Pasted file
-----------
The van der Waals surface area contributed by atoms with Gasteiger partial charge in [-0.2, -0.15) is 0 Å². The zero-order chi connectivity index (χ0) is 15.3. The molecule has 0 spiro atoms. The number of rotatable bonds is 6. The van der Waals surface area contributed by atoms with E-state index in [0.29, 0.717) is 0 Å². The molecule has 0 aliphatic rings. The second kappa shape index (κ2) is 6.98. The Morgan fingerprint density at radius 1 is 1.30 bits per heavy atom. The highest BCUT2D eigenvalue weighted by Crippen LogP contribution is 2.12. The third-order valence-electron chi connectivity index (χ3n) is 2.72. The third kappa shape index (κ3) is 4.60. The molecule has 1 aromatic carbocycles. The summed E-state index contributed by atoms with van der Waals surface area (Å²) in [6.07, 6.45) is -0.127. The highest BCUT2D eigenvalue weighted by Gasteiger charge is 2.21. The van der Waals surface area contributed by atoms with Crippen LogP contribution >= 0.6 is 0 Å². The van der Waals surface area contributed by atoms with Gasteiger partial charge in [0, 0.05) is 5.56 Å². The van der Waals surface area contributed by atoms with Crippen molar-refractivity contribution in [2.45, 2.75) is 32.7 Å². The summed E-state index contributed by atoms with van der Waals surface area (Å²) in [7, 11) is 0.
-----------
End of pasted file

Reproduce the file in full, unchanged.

The van der Waals surface area contributed by atoms with Gasteiger partial charge in [-0.2, -0.15) is 0 Å². The zero-order chi connectivity index (χ0) is 15.3. The molecule has 0 spiro atoms. The number of rotatable bonds is 6. The van der Waals surface area contributed by atoms with E-state index in [0.29, 0.717) is 0 Å². The molecule has 0 aliphatic rings. The second kappa shape index (κ2) is 6.98. The Morgan fingerprint density at radius 1 is 1.30 bits per heavy atom. The highest BCUT2D eigenvalue weighted by Crippen LogP contribution is 2.12. The third-order valence-electron chi connectivity index (χ3n) is 2.72. The third kappa shape index (κ3) is 4.60. The molecule has 1 aromatic carbocycles. The summed E-state index contributed by atoms with van der Waals surface area (Å²) in [6.07, 6.45) is -0.127. The highest BCUT2D eigenvalue weighted by Gasteiger charge is 2.21. The van der Waals surface area contributed by atoms with Crippen LogP contribution >= 0.6 is 0 Å². The van der Waals surface area contributed by atoms with Gasteiger partial charge in [0, 0.05) is 5.56 Å². The van der Waals surface area contributed by atoms with Crippen molar-refractivity contribution in [2.45, 2.75) is 32.7 Å². The summed E-state index contributed by atoms with van der Waals surface area (Å²) in [7, 11) is 0.